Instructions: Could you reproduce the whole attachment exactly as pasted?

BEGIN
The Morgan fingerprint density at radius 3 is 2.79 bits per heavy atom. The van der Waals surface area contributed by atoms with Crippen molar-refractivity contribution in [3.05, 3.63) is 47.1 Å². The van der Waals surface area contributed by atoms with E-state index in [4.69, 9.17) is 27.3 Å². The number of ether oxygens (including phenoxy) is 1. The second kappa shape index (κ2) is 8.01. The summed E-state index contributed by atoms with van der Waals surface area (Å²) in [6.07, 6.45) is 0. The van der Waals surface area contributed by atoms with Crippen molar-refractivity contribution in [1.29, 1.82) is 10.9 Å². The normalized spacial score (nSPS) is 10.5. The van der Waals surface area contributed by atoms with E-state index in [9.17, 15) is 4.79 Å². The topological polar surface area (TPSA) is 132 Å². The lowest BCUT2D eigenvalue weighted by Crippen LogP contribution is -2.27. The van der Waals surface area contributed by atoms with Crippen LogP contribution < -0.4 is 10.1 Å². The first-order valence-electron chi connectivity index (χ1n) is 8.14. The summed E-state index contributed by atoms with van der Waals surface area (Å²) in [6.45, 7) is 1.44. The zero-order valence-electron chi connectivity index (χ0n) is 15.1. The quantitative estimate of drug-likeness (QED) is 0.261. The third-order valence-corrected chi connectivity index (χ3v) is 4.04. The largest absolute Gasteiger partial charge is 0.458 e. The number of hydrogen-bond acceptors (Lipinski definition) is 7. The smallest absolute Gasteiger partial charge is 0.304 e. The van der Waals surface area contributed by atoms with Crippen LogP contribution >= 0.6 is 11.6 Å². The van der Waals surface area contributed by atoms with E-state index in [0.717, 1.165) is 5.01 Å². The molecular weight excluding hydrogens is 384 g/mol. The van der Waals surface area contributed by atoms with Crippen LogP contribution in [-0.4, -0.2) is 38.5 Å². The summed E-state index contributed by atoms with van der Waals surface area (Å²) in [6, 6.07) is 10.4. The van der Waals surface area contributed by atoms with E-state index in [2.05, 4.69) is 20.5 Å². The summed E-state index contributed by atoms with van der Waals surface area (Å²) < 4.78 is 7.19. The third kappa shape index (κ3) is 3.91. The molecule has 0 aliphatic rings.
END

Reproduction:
The Morgan fingerprint density at radius 3 is 2.79 bits per heavy atom. The van der Waals surface area contributed by atoms with Crippen molar-refractivity contribution in [3.05, 3.63) is 47.1 Å². The van der Waals surface area contributed by atoms with E-state index in [4.69, 9.17) is 27.3 Å². The number of ether oxygens (including phenoxy) is 1. The second kappa shape index (κ2) is 8.01. The summed E-state index contributed by atoms with van der Waals surface area (Å²) in [6.07, 6.45) is 0. The van der Waals surface area contributed by atoms with Crippen molar-refractivity contribution in [1.29, 1.82) is 10.9 Å². The normalized spacial score (nSPS) is 10.5. The van der Waals surface area contributed by atoms with E-state index in [9.17, 15) is 4.79 Å². The topological polar surface area (TPSA) is 132 Å². The lowest BCUT2D eigenvalue weighted by Crippen LogP contribution is -2.27. The van der Waals surface area contributed by atoms with Crippen LogP contribution < -0.4 is 10.1 Å². The first-order valence-electron chi connectivity index (χ1n) is 8.14. The summed E-state index contributed by atoms with van der Waals surface area (Å²) in [6.45, 7) is 1.44. The zero-order valence-electron chi connectivity index (χ0n) is 15.1. The quantitative estimate of drug-likeness (QED) is 0.261. The third-order valence-corrected chi connectivity index (χ3v) is 4.04. The largest absolute Gasteiger partial charge is 0.458 e. The number of hydrogen-bond acceptors (Lipinski definition) is 7. The smallest absolute Gasteiger partial charge is 0.304 e. The van der Waals surface area contributed by atoms with Crippen LogP contribution >= 0.6 is 11.6 Å². The van der Waals surface area contributed by atoms with E-state index in [0.717, 1.165) is 5.01 Å². The molecular weight excluding hydrogens is 384 g/mol. The van der Waals surface area contributed by atoms with Crippen LogP contribution in [-0.4, -0.2) is 38.5 Å². The summed E-state index contributed by atoms with van der Waals surface area (Å²) in [6, 6.07) is 10.4. The van der Waals surface area contributed by atoms with E-state index in [2.05, 4.69) is 20.5 Å². The summed E-state index contributed by atoms with van der Waals surface area (Å²) < 4.78 is 7.19. The third kappa shape index (κ3) is 3.91. The molecule has 0 aliphatic rings.